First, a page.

The program of study requirements listed above are independent of each other; courses taken to satisfy one requirement may not be used to satisfy any other requirement. Previous graduate work taken prior to admission to the PhD Program may be used to satisfy these requirements if it is deemed appropriate by the student's program committee. In compliance with University of Missouri regulations, the Doctor of Philosophy degree requires the completion of 72 semester hours of graduate work beyond the baccalaureate degree. Within the credit-hour requirement is the residency requirement. To satisfy the residency requirement, a student must complete at least two nine-hour semesters or three six-hour semesters in an 18-month period at MU. All courses taken to satisfy the residency requirement must be MU courses approved for graduate credit and approved by the student's Doctoral Program Committee. Correspondence and off-campus courses may not be counted toward the residency requirement.
Comprehensive Examinations and Dissertation
Oral and written comprehensive examinations covering the major area and the supporting area(s) are administered after the candidate has completed the relevant course work in the official study program. A doctoral dissertation, for which a student earns a minimum of 12 hours and a maximum of 24 hours credit, is required of each candidate. A final oral examination is held at the completion of the dissertation and is concerned primarily with the dissertation research accomplished by the student.
Normally, applications are accepted for study beginning in fall semester only. To insure full consideration for additional funding from university fellowships, applications should be received before February 1. However, decisions on early or late acceptance or alternate start dates can be made at the discretion of the department and the Director of Graduate Studies.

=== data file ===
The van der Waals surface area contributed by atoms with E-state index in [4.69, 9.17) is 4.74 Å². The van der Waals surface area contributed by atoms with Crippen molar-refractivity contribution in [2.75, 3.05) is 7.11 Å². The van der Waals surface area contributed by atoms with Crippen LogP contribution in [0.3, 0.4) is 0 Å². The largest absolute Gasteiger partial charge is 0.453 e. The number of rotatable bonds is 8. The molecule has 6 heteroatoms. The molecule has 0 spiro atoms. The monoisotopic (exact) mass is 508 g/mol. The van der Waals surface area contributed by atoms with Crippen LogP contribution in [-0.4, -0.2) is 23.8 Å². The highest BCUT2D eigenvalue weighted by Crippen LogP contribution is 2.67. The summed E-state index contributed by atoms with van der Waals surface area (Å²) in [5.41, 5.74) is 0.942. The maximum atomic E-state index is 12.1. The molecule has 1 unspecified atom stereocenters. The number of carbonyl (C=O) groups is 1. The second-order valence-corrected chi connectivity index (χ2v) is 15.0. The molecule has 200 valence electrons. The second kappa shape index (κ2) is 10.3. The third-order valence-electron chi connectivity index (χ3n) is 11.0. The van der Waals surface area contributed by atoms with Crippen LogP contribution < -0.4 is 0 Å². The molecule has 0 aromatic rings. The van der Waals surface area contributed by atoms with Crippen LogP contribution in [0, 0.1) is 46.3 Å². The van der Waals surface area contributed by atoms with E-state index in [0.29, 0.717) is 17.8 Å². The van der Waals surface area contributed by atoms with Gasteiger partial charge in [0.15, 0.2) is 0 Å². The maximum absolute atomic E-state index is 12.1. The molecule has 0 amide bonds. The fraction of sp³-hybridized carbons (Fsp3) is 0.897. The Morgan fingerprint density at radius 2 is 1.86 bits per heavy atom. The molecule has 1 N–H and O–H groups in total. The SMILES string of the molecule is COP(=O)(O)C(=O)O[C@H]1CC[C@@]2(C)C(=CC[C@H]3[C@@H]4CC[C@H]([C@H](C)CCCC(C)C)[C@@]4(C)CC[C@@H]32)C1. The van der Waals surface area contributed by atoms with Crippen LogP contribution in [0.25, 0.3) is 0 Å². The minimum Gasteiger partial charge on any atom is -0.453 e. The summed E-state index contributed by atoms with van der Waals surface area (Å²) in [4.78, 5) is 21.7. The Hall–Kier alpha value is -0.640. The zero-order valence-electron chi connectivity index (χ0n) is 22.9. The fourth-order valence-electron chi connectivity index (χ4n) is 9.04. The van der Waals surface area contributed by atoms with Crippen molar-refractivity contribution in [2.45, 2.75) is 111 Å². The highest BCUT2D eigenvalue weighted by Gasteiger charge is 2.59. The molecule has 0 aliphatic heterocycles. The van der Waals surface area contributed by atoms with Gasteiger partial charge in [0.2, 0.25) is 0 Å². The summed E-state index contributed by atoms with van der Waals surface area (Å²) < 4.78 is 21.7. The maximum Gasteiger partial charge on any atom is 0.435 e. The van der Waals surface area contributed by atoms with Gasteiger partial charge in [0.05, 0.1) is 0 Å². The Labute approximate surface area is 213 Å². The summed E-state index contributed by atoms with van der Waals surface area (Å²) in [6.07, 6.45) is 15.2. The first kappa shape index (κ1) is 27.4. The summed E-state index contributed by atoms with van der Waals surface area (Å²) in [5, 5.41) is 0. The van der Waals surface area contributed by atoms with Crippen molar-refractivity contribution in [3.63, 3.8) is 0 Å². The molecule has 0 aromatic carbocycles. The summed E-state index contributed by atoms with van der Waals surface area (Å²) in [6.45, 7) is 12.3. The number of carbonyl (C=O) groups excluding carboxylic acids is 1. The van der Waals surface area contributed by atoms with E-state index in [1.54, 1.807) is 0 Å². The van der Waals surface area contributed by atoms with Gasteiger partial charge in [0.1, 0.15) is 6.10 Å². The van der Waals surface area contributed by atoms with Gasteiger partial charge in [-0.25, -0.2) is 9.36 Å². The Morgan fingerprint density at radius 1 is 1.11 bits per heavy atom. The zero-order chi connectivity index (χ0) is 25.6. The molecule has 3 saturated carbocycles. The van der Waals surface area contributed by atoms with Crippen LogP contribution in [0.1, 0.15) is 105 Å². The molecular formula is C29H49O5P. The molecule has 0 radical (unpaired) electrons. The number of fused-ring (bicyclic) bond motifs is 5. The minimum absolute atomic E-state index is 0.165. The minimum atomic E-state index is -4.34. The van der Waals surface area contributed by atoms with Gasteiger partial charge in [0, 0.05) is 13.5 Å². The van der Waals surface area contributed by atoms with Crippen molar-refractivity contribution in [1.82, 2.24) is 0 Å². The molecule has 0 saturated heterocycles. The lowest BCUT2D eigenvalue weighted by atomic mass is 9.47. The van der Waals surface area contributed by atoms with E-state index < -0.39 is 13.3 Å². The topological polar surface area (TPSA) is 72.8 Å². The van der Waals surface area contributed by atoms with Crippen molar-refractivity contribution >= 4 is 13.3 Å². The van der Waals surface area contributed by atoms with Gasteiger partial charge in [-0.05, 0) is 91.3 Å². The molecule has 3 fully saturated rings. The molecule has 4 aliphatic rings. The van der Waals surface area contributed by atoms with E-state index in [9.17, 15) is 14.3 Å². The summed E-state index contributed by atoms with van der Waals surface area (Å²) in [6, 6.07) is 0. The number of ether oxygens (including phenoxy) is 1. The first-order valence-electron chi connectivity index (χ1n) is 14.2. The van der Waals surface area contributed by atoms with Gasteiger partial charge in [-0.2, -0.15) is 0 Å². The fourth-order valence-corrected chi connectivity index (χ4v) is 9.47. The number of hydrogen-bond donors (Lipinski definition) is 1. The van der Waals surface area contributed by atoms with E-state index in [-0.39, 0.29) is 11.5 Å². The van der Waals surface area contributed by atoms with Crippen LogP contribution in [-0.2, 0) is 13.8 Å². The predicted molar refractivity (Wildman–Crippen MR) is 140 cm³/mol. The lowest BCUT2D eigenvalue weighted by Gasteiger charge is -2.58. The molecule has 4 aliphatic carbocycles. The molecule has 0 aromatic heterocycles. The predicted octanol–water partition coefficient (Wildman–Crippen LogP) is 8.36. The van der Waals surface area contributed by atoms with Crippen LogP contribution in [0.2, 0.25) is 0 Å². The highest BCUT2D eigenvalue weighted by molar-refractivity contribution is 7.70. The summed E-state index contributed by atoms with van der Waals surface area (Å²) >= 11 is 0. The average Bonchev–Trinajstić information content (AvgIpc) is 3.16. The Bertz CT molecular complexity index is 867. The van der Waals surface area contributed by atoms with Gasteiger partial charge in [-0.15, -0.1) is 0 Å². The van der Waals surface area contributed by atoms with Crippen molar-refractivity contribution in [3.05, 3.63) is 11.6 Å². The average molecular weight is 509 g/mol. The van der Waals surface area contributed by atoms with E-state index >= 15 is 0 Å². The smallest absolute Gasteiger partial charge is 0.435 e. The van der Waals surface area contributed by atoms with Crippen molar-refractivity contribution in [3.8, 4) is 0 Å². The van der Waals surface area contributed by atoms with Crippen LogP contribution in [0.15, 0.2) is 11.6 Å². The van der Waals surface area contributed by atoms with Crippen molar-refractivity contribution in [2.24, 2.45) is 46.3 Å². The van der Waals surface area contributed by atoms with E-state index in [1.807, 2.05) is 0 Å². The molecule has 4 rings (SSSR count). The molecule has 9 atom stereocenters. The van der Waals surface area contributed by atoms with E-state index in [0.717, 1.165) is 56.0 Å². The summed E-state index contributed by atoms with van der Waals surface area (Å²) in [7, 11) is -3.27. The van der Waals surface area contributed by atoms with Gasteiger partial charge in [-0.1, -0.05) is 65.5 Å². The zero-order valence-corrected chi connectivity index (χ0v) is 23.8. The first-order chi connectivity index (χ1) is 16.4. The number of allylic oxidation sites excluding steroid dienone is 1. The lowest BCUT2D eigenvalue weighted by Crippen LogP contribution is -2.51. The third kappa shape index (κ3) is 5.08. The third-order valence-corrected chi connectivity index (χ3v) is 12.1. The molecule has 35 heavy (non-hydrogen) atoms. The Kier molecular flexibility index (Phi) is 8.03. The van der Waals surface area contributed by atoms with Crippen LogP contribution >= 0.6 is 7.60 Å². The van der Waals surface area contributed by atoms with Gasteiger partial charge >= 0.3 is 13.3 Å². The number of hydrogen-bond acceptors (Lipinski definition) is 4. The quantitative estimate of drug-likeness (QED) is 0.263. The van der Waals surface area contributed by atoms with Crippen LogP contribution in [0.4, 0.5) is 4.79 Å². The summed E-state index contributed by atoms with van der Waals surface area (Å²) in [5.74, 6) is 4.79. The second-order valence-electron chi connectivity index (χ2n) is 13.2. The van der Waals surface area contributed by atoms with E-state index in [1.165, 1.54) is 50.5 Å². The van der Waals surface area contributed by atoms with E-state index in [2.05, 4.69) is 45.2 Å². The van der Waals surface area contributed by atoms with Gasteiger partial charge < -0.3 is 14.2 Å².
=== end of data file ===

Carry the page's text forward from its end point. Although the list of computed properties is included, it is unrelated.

The above statements are announcements of present policies and programs only and are subject to change at any time without prior notice. They are not to be regarded as offers to contract. The University of Missouri reserves the right to modify by increase or decrease the fees charged for attendance and other services at the university, including but not limited to educational fees, at any time when in the discretion of the governing board the same is in the best interest of the university, provided that no increases can or will be effective unless approved by the governing board not less than thirty (30) days prior to the beginning of the academic term (semester, etc,) to which the fees are applicable, with all modification of fees to be effective irrespective as to whether fees have or have not been paid by or on behalf of a student prior to the effective date of the modification.
Notice of Nondiscrimination
The University of Missouri does not discriminate on the basis of race, color, religion, national origin, ancestry, sex, age, disability, or status as disabled veteran or veteran of the Vietnam era. Any person having inquiries concerning the University of Missouri's compliance with implementing Title VI of the Civil Rights Act of 1964, Title IX of the Education Amendments of 1972, Section 504 of the Rehabilitation Act of 1973, or the Americans With Disabilities Act of 1990, or other civil rights laws should contact the Assistant Vice Chancellor, Human Resource Services, University of Missouri, 130 Heinkel Building, Columbia, Missouri, 65211, (573) 882-4256, or the Assistant Secretary for Civil Rights, U.S. Department of Education.
The University of Missouri complies with the Americans with Disabilities Act of 1990. Call (573) 882-4696 for further information.